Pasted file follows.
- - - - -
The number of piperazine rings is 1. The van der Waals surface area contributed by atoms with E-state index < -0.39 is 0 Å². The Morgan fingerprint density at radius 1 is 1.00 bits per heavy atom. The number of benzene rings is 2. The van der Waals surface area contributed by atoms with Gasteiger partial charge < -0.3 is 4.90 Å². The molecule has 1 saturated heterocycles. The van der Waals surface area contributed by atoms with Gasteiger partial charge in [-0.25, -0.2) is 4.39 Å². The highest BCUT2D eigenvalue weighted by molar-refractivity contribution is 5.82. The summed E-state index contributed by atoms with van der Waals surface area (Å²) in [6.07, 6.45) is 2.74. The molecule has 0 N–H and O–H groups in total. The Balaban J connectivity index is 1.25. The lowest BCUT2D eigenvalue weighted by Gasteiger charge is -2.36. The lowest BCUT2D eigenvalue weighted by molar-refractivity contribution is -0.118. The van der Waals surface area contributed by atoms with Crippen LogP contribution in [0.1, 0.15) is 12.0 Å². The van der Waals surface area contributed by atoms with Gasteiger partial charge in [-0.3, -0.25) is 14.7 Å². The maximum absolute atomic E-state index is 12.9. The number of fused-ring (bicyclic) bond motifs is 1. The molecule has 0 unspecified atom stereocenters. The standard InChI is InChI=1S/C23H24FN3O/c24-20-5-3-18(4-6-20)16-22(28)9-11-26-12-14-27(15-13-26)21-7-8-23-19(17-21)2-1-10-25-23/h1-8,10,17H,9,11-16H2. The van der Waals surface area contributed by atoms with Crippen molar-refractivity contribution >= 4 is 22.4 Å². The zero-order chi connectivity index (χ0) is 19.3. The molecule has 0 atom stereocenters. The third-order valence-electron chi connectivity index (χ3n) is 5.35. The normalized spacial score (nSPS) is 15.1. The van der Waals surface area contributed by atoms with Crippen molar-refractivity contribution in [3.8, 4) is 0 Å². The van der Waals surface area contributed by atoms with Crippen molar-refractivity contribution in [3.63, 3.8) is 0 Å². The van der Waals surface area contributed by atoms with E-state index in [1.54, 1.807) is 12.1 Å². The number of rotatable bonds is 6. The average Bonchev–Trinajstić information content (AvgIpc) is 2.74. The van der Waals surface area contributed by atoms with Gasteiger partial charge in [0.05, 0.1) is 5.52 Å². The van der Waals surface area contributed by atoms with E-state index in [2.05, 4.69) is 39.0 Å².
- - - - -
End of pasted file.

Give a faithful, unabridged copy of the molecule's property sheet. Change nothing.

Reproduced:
The number of piperazine rings is 1. The van der Waals surface area contributed by atoms with E-state index < -0.39 is 0 Å². The Morgan fingerprint density at radius 1 is 1.00 bits per heavy atom. The number of benzene rings is 2. The van der Waals surface area contributed by atoms with Gasteiger partial charge < -0.3 is 4.90 Å². The molecule has 1 saturated heterocycles. The van der Waals surface area contributed by atoms with Gasteiger partial charge in [-0.25, -0.2) is 4.39 Å². The highest BCUT2D eigenvalue weighted by molar-refractivity contribution is 5.82. The summed E-state index contributed by atoms with van der Waals surface area (Å²) in [6.07, 6.45) is 2.74. The molecule has 0 N–H and O–H groups in total. The Balaban J connectivity index is 1.25. The lowest BCUT2D eigenvalue weighted by Gasteiger charge is -2.36. The lowest BCUT2D eigenvalue weighted by molar-refractivity contribution is -0.118. The van der Waals surface area contributed by atoms with Crippen LogP contribution in [0.1, 0.15) is 12.0 Å². The van der Waals surface area contributed by atoms with Gasteiger partial charge in [-0.3, -0.25) is 14.7 Å². The maximum absolute atomic E-state index is 12.9. The number of fused-ring (bicyclic) bond motifs is 1. The molecule has 0 unspecified atom stereocenters. The standard InChI is InChI=1S/C23H24FN3O/c24-20-5-3-18(4-6-20)16-22(28)9-11-26-12-14-27(15-13-26)21-7-8-23-19(17-21)2-1-10-25-23/h1-8,10,17H,9,11-16H2. The van der Waals surface area contributed by atoms with Crippen molar-refractivity contribution >= 4 is 22.4 Å². The zero-order chi connectivity index (χ0) is 19.3. The molecule has 0 atom stereocenters. The third-order valence-electron chi connectivity index (χ3n) is 5.35. The normalized spacial score (nSPS) is 15.1. The van der Waals surface area contributed by atoms with Crippen molar-refractivity contribution in [3.8, 4) is 0 Å². The van der Waals surface area contributed by atoms with Crippen molar-refractivity contribution in [3.63, 3.8) is 0 Å². The van der Waals surface area contributed by atoms with E-state index in [1.54, 1.807) is 12.1 Å². The number of rotatable bonds is 6. The average Bonchev–Trinajstić information content (AvgIpc) is 2.74. The van der Waals surface area contributed by atoms with Gasteiger partial charge in [0.05, 0.1) is 5.52 Å². The van der Waals surface area contributed by atoms with E-state index in [2.05, 4.69) is 39.0 Å².